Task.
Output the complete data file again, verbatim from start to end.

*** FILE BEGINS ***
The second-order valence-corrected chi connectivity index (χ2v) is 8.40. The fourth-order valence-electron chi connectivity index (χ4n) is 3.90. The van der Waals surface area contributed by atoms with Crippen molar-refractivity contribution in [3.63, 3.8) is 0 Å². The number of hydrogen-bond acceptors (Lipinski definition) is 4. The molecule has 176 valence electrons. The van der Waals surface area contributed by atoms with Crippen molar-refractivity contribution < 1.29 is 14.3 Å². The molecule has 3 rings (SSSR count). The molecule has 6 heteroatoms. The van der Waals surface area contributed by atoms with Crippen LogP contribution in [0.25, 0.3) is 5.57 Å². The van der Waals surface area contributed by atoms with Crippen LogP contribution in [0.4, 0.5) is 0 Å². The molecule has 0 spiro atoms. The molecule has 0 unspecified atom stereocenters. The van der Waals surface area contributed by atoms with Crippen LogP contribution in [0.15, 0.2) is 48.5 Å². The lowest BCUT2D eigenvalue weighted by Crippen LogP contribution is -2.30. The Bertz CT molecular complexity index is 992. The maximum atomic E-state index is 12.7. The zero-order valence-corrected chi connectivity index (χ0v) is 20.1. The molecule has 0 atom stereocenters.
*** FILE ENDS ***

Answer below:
The second-order valence-corrected chi connectivity index (χ2v) is 8.40. The fourth-order valence-electron chi connectivity index (χ4n) is 3.90. The van der Waals surface area contributed by atoms with Crippen molar-refractivity contribution in [3.63, 3.8) is 0 Å². The number of hydrogen-bond acceptors (Lipinski definition) is 4. The molecule has 176 valence electrons. The van der Waals surface area contributed by atoms with Crippen molar-refractivity contribution < 1.29 is 14.3 Å². The molecule has 3 rings (SSSR count). The molecule has 6 heteroatoms. The van der Waals surface area contributed by atoms with Crippen LogP contribution in [0.25, 0.3) is 5.57 Å². The van der Waals surface area contributed by atoms with Crippen LogP contribution in [0.4, 0.5) is 0 Å². The molecule has 0 spiro atoms. The molecule has 0 unspecified atom stereocenters. The van der Waals surface area contributed by atoms with Crippen LogP contribution in [0.15, 0.2) is 48.5 Å². The lowest BCUT2D eigenvalue weighted by Crippen LogP contribution is -2.30. The Bertz CT molecular complexity index is 992. The maximum atomic E-state index is 12.7. The zero-order valence-corrected chi connectivity index (χ0v) is 20.1. The molecule has 0 atom stereocenters.